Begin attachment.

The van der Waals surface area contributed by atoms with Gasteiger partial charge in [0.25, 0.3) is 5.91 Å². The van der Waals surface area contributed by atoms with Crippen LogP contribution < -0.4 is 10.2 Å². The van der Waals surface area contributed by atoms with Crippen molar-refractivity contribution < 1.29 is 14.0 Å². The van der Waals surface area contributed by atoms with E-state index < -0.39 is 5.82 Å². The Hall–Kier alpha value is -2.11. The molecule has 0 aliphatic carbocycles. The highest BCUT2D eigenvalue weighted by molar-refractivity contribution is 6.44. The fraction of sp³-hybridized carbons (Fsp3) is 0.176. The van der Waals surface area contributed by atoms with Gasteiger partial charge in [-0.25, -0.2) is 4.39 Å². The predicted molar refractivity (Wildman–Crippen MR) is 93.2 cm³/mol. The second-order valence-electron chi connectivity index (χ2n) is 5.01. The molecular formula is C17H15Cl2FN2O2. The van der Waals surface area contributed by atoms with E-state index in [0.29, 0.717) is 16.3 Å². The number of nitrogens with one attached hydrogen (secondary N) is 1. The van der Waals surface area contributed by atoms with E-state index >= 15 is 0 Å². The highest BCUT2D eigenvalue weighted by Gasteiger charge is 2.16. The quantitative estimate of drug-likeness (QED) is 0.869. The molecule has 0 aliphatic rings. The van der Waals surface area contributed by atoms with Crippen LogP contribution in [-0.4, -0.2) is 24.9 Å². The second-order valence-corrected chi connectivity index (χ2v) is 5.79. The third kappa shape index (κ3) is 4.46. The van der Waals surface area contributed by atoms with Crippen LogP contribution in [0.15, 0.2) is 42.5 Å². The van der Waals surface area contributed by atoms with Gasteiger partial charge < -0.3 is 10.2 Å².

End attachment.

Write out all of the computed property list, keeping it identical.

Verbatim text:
The van der Waals surface area contributed by atoms with Gasteiger partial charge in [0.25, 0.3) is 5.91 Å². The van der Waals surface area contributed by atoms with Crippen LogP contribution < -0.4 is 10.2 Å². The van der Waals surface area contributed by atoms with Crippen molar-refractivity contribution < 1.29 is 14.0 Å². The van der Waals surface area contributed by atoms with E-state index < -0.39 is 5.82 Å². The Hall–Kier alpha value is -2.11. The molecule has 0 aliphatic carbocycles. The highest BCUT2D eigenvalue weighted by molar-refractivity contribution is 6.44. The fraction of sp³-hybridized carbons (Fsp3) is 0.176. The van der Waals surface area contributed by atoms with Gasteiger partial charge in [-0.25, -0.2) is 4.39 Å². The predicted molar refractivity (Wildman–Crippen MR) is 93.2 cm³/mol. The second-order valence-electron chi connectivity index (χ2n) is 5.01. The molecular formula is C17H15Cl2FN2O2. The van der Waals surface area contributed by atoms with E-state index in [0.29, 0.717) is 16.3 Å². The number of nitrogens with one attached hydrogen (secondary N) is 1. The van der Waals surface area contributed by atoms with E-state index >= 15 is 0 Å². The highest BCUT2D eigenvalue weighted by Gasteiger charge is 2.16. The quantitative estimate of drug-likeness (QED) is 0.869. The molecule has 0 aliphatic rings. The van der Waals surface area contributed by atoms with Crippen LogP contribution in [-0.4, -0.2) is 24.9 Å². The second-order valence-corrected chi connectivity index (χ2v) is 5.79. The third kappa shape index (κ3) is 4.46. The van der Waals surface area contributed by atoms with Crippen LogP contribution in [0.15, 0.2) is 42.5 Å². The van der Waals surface area contributed by atoms with Gasteiger partial charge < -0.3 is 10.2 Å².